By Sandra Sobieraj Westfall
Updated August 19, 2013 12:00 PM

From the safety of a dive cage, Ocean Ramsey (yes, that’s the name her parents gave her) spent years studying sharks – “getting a feel for their body language.” Then, in 2008, she swam unprotected alongside the creatures that had fascinated her growing up in Hawaii and San Diego. “To touch them was breathtaking,” says Ramsey, 27. “One of the most beautiful moments of my life.”

And now it’s her life’s work: She wants the photos and videos of her mesmerizing encounters to save sharks, which are killed at a rate of 100 million a year. One video of her being towed on a great white’s fin has been seen over 2 million times on YouTube, and Ramsey, a scuba guide by day, says she has raised several thousand dollars for conservation groups through her website. New Zealand biologist Chris von Roy says Ramsey is key to their cause: “We aim to rebrand sharks and spotlight their plight. What she is doing is miraculous.”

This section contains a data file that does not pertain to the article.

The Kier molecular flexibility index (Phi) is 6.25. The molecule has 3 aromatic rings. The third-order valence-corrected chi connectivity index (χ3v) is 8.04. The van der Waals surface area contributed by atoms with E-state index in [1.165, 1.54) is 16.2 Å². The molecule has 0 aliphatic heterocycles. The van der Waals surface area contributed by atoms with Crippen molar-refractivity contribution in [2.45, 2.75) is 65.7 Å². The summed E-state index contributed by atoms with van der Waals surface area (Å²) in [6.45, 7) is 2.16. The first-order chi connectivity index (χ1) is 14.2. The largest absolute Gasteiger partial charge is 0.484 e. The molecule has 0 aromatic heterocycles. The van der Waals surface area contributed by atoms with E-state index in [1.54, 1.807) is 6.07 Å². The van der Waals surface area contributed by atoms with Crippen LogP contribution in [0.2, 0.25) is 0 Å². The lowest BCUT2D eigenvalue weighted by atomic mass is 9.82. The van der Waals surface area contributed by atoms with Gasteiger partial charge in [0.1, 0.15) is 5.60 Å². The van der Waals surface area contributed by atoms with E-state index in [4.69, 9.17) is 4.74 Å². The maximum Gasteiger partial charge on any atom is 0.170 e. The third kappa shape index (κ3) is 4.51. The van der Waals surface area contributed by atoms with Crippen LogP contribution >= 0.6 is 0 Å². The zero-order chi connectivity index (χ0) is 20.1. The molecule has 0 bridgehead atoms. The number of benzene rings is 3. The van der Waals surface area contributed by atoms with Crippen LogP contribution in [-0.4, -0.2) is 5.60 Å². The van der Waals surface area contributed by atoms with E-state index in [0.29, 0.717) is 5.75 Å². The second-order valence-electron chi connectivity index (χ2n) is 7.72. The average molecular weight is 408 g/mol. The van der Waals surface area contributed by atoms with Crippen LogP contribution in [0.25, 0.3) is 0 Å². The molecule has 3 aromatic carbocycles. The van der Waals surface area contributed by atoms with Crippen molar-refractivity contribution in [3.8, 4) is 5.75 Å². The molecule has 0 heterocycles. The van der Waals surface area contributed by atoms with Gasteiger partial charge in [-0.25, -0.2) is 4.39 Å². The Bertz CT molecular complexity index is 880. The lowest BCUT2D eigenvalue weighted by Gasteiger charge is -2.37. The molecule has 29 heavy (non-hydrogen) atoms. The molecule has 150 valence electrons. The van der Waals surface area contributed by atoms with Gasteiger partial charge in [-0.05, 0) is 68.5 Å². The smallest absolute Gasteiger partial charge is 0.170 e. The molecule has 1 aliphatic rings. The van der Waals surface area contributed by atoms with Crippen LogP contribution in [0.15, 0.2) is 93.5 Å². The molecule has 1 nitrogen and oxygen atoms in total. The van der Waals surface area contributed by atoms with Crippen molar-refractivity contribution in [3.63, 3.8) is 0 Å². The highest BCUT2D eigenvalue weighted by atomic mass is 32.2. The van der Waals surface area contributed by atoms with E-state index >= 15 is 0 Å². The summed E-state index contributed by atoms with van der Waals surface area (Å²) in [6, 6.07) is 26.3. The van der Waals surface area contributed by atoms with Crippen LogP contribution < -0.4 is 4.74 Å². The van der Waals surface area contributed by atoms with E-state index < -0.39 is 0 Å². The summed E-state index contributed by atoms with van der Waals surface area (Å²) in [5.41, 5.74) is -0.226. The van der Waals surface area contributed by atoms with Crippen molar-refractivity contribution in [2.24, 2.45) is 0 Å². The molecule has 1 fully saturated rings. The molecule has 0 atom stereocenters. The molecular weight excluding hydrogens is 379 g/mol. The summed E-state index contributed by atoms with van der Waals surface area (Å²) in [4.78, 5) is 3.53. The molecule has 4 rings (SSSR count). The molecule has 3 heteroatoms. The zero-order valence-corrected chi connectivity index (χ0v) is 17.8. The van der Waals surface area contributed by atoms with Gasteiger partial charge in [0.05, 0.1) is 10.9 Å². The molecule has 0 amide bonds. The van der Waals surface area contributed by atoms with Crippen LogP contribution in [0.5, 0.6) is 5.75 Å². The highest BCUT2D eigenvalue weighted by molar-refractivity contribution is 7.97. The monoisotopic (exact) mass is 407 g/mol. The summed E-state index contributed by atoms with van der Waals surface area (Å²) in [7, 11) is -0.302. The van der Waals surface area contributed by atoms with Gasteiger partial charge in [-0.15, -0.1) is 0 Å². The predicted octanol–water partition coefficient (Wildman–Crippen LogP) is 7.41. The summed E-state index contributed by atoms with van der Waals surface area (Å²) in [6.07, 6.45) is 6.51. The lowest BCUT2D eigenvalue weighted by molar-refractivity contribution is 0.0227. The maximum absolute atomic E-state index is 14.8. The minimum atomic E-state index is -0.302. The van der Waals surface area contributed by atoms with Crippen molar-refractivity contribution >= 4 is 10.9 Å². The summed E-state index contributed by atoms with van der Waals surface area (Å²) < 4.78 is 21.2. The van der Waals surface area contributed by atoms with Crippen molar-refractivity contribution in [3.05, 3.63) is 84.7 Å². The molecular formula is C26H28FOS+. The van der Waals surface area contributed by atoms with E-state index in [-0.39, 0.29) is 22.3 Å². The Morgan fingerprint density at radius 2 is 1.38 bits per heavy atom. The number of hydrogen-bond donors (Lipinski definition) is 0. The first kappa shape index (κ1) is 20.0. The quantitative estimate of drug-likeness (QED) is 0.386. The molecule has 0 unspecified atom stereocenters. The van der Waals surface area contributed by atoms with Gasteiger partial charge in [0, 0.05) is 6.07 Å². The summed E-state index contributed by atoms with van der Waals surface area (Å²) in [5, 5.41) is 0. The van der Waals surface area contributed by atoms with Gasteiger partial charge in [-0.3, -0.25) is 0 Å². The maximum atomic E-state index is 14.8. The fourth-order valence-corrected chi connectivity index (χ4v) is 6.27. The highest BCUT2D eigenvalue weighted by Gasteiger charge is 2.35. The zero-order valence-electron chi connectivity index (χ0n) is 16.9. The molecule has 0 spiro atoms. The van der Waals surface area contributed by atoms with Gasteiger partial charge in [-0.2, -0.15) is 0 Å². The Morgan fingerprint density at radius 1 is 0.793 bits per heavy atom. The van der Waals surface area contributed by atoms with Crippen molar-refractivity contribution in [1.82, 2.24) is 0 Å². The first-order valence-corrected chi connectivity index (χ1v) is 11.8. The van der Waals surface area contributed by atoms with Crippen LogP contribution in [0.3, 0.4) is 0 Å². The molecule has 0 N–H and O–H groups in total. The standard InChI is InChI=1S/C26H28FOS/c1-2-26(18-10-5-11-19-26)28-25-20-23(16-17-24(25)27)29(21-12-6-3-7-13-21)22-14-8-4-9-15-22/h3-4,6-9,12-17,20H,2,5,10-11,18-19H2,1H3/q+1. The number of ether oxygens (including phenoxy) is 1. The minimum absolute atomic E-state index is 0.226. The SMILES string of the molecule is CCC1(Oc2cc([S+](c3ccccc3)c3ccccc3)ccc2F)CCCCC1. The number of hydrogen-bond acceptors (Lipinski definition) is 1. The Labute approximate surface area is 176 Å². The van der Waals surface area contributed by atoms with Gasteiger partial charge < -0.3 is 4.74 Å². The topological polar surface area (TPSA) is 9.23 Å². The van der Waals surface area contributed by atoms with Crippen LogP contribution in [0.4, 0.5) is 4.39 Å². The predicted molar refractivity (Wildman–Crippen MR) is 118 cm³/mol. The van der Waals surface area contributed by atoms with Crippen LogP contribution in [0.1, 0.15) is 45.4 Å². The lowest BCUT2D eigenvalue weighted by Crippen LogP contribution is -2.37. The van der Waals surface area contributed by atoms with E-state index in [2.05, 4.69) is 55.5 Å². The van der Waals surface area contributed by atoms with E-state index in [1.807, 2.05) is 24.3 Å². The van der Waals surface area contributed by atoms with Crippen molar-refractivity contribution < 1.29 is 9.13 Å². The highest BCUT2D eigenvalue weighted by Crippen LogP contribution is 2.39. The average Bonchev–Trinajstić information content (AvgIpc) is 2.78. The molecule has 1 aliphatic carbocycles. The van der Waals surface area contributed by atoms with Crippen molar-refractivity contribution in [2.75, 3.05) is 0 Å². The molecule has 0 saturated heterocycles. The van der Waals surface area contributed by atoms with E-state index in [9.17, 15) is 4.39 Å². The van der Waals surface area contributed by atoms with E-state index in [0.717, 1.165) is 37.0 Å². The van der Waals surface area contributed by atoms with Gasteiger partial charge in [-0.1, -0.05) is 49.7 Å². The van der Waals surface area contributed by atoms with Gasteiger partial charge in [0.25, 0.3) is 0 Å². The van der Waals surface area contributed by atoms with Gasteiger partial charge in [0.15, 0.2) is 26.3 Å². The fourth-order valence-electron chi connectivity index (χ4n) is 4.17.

Not least because in her dozens of swims Ramsey hasn’t had a single bite or near-miss. “Sharks are not mindless man-eating machines. They are quite shy.” Still, don’t try this at home: “I’ve built up to this. For an average person to just jump in wouldn’t be wise.”